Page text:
Correspondingly, at 215, WS information server 48 may receive the determined local WS modulation information 198, analyze them, and, if deemed appropriate, updated with updated WS information 194. Version 192 may be generated, thereby triggering, for example, starting actions at 171.

Referring to FIG. 22, a system 520 is shown to facilitate caching of whitespace information at one or more levels of an NWS network infrastructure. For example, system 520 may reside at least partially in a base station, an access point, or the like. It is to be appreciated that system 520 is presented as including functional blocks, which can be functional blocks that represent functions implemented by a processor, software, or a combination thereof (eg, firmware).

System 520 includes a logical group 522 of means that can operate together. For example, logical grouping 522 can include means for caching a first version of whitespace information at a first network infrastructure device located at a first infrastructure hierarchical level (block 524). ). In addition, logical grouping 522 may include means for receiving an invalidation message corresponding to the first version of whitespace information (block 526). The logical grouping 522 may also include means for invalidating the first version of cached whitespace information based on the invalidation message (block 528). Logic group 522 also includes means for obtaining an updated second version of the whitespace information at the network infrastructure device, where the acquisition is based on an infrastructure update protocol (block 530). Additionally, logical grouping 522 may include means for notifying the second updated infrastructure device of the whitespace information to a second infrastructure device located at a second infrastructure hierarchical level according to the infrastructure update protocol. (Block 532). Moreover, system 520 may include a memory 534 that retains instructions for executing functions associated with means 524, 526, 528, 530, and 532. While shown as being external to the memory 534, it is to be understood that one or more of the means 524, 526, 528, 530, and 532 can exist within the memory 534.

As such, cached whitespace information may be maintained and updated at one or more levels of the network infrastructure in accordance with various mechanisms. This aspect also reduces the load on the whitespace information server by distributing whitespace information at one or more levels of the NWS network infrastructure.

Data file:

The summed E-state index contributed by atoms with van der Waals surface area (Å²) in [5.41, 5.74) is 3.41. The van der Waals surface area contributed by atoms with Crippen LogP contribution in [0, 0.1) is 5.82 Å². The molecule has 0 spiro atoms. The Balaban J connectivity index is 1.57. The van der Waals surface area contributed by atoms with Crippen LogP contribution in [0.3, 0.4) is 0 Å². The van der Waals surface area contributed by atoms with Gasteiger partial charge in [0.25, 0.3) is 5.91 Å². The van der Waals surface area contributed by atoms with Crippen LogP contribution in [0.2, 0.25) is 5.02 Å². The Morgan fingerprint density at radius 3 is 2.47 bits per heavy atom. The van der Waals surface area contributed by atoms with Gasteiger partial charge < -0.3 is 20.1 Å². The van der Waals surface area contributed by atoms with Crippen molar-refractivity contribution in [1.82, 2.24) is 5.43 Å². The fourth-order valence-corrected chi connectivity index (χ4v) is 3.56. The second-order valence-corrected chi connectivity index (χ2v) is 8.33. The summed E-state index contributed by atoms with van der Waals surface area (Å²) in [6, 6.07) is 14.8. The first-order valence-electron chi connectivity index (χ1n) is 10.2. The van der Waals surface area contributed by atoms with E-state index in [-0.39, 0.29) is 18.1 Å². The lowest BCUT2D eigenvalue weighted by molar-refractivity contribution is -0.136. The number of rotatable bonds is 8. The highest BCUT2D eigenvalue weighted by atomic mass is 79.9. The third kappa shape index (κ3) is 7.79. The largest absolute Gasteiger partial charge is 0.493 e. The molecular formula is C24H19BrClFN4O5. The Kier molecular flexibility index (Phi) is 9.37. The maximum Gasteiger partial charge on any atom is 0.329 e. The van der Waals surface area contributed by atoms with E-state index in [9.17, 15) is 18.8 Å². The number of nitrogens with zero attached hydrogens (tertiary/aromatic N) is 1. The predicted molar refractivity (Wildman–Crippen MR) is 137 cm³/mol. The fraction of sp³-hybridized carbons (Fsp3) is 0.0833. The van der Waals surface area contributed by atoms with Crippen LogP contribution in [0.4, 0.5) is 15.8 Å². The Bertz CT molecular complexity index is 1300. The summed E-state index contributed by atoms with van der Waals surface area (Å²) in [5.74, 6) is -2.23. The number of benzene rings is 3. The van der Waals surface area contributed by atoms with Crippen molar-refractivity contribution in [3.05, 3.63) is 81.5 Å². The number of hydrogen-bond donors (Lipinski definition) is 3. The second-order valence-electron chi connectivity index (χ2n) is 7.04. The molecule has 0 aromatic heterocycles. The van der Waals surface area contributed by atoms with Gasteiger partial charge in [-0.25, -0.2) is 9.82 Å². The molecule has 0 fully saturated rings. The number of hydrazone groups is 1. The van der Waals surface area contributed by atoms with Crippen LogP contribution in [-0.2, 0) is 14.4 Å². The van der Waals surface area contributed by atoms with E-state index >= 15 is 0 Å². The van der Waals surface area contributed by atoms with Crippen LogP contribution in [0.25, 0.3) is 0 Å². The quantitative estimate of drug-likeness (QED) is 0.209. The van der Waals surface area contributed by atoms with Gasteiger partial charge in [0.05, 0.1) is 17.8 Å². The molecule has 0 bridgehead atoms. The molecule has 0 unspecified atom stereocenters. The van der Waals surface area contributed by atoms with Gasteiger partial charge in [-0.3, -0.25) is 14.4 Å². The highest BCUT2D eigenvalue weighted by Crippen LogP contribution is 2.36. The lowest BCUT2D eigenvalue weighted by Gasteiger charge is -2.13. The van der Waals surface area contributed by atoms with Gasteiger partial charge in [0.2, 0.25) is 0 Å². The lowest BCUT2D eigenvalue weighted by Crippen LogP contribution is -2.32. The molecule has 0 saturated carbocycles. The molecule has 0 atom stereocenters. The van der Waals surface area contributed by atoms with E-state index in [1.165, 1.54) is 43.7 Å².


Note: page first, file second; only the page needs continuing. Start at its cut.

P2P WS  Communication

23-26, in a further aspect, the apparatus and methods described are peer-to-peer (P2P) between two ATs with assistance from one or more NWS BSs or from another network component, such as a network server. ) Is enabled to enable WS communication.

Referring to FIG. 23, in one aspect, a method 540 for establishing peer-to-peer (P2P) communication includes requesting a communication for a communication session in an unlicensed frequency spectrum at a first base station operating on a licensed frequency. Receiving a communication, wherein the communication request corresponds to a first wireless communication device having first location information, the communication request identifying a second wireless communication device having second location information as a destination for the communication session. (Block 542). For example, the NWS BS may receive a request from the AT to initiate a P2P session or a request to hand off an existing session.

The method further includes transmitting one or more available unlicensed frequencies corresponding to the first location information and the second location information (block 544). For example, the NWS BS can access a network database or corresponding WS BSs to request and / or access individual one or more available unlicensed frequencies corresponding to the first location information and the second location information. The frequencies can then be forwarded to a separate AT and corresponding WS BS or second wireless communication device to test the frequencies.

The method also includes receiving an interference level for each of the available unlicensed frequencies (block 546). For example, the NWS BS may receive at one or more available unlicensed frequencies by receiving interference measurements corresponding to unlicensed frequencies available from the first and second wireless communication devices, or peer devices, or from the WS BS. Separate interference levels may be obtained for the NWS BS or the NWS BS may obtain the interference levels based on measurements by other devices in the vicinity of the peer devices or in the vicinity of the WS BS. Optionally, along with the interference levels, the NWS BS may receive an identification of a preferred frequency or a ranking of preferred frequencies from the devices or the WS BS.